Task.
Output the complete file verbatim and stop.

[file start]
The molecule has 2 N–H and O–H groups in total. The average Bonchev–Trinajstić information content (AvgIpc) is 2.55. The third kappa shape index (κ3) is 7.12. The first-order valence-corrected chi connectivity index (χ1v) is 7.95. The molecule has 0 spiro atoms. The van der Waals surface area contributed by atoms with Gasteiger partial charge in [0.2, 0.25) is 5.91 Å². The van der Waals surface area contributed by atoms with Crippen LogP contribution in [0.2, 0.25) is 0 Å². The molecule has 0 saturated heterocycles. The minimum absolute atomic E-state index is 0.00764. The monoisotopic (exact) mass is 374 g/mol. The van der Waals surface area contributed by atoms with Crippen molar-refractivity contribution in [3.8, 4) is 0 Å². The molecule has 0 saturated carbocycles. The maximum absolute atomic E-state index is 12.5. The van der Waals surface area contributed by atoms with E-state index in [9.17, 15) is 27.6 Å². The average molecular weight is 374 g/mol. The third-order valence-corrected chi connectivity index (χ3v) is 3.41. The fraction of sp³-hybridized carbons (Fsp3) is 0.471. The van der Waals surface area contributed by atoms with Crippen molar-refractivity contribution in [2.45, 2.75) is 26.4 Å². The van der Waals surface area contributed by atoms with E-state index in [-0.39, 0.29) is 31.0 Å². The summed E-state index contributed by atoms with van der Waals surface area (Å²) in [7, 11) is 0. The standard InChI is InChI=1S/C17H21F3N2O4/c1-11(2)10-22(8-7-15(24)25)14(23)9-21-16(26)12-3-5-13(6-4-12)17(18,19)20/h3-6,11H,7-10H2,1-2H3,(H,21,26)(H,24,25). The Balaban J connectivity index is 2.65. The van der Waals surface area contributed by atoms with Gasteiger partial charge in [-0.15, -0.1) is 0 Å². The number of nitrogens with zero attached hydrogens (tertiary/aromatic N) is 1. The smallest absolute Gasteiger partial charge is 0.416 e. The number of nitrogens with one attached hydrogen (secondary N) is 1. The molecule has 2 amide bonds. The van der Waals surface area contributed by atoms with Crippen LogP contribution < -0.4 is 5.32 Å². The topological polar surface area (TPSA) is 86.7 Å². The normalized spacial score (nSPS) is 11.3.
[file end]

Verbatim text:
The molecule has 2 N–H and O–H groups in total. The average Bonchev–Trinajstić information content (AvgIpc) is 2.55. The third kappa shape index (κ3) is 7.12. The first-order valence-corrected chi connectivity index (χ1v) is 7.95. The molecule has 0 spiro atoms. The van der Waals surface area contributed by atoms with Gasteiger partial charge in [0.2, 0.25) is 5.91 Å². The van der Waals surface area contributed by atoms with Crippen LogP contribution in [0.2, 0.25) is 0 Å². The molecule has 0 saturated heterocycles. The minimum absolute atomic E-state index is 0.00764. The monoisotopic (exact) mass is 374 g/mol. The van der Waals surface area contributed by atoms with Crippen molar-refractivity contribution in [3.8, 4) is 0 Å². The molecule has 0 saturated carbocycles. The maximum absolute atomic E-state index is 12.5. The van der Waals surface area contributed by atoms with E-state index in [9.17, 15) is 27.6 Å². The average molecular weight is 374 g/mol. The third-order valence-corrected chi connectivity index (χ3v) is 3.41. The fraction of sp³-hybridized carbons (Fsp3) is 0.471. The van der Waals surface area contributed by atoms with Crippen molar-refractivity contribution in [2.45, 2.75) is 26.4 Å². The van der Waals surface area contributed by atoms with E-state index in [-0.39, 0.29) is 31.0 Å². The summed E-state index contributed by atoms with van der Waals surface area (Å²) in [7, 11) is 0. The standard InChI is InChI=1S/C17H21F3N2O4/c1-11(2)10-22(8-7-15(24)25)14(23)9-21-16(26)12-3-5-13(6-4-12)17(18,19)20/h3-6,11H,7-10H2,1-2H3,(H,21,26)(H,24,25). The Balaban J connectivity index is 2.65. The van der Waals surface area contributed by atoms with Gasteiger partial charge in [-0.15, -0.1) is 0 Å². The number of nitrogens with zero attached hydrogens (tertiary/aromatic N) is 1. The smallest absolute Gasteiger partial charge is 0.416 e. The number of nitrogens with one attached hydrogen (secondary N) is 1. The molecule has 2 amide bonds. The van der Waals surface area contributed by atoms with Crippen LogP contribution < -0.4 is 5.32 Å². The topological polar surface area (TPSA) is 86.7 Å². The normalized spacial score (nSPS) is 11.3.